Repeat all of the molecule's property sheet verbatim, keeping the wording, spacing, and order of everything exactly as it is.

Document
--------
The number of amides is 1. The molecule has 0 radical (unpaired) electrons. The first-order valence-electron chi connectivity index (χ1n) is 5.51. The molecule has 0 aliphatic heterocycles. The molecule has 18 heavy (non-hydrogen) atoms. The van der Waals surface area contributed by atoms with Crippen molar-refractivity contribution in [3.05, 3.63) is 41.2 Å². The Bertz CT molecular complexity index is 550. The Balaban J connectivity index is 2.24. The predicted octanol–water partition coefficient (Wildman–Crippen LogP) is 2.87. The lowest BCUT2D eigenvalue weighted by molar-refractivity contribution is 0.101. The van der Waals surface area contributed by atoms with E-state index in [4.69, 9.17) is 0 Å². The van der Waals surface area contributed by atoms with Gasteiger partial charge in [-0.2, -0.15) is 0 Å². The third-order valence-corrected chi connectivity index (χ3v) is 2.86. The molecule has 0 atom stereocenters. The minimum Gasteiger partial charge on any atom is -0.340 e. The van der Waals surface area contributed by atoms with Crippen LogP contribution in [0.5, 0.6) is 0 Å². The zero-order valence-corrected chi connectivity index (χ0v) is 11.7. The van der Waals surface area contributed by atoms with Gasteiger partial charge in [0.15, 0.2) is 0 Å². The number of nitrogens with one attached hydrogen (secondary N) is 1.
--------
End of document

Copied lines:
The number of amides is 1. The molecule has 0 radical (unpaired) electrons. The first-order valence-electron chi connectivity index (χ1n) is 5.51. The molecule has 0 aliphatic heterocycles. The molecule has 18 heavy (non-hydrogen) atoms. The van der Waals surface area contributed by atoms with Crippen molar-refractivity contribution in [3.05, 3.63) is 41.2 Å². The Bertz CT molecular complexity index is 550. The Balaban J connectivity index is 2.24. The predicted octanol–water partition coefficient (Wildman–Crippen LogP) is 2.87. The lowest BCUT2D eigenvalue weighted by molar-refractivity contribution is 0.101. The van der Waals surface area contributed by atoms with E-state index in [4.69, 9.17) is 0 Å². The van der Waals surface area contributed by atoms with Gasteiger partial charge in [-0.2, -0.15) is 0 Å². The third-order valence-corrected chi connectivity index (χ3v) is 2.86. The molecule has 0 atom stereocenters. The minimum Gasteiger partial charge on any atom is -0.340 e. The van der Waals surface area contributed by atoms with Crippen LogP contribution in [0.5, 0.6) is 0 Å². The zero-order valence-corrected chi connectivity index (χ0v) is 11.7. The van der Waals surface area contributed by atoms with Gasteiger partial charge in [0.15, 0.2) is 0 Å². The number of nitrogens with one attached hydrogen (secondary N) is 1.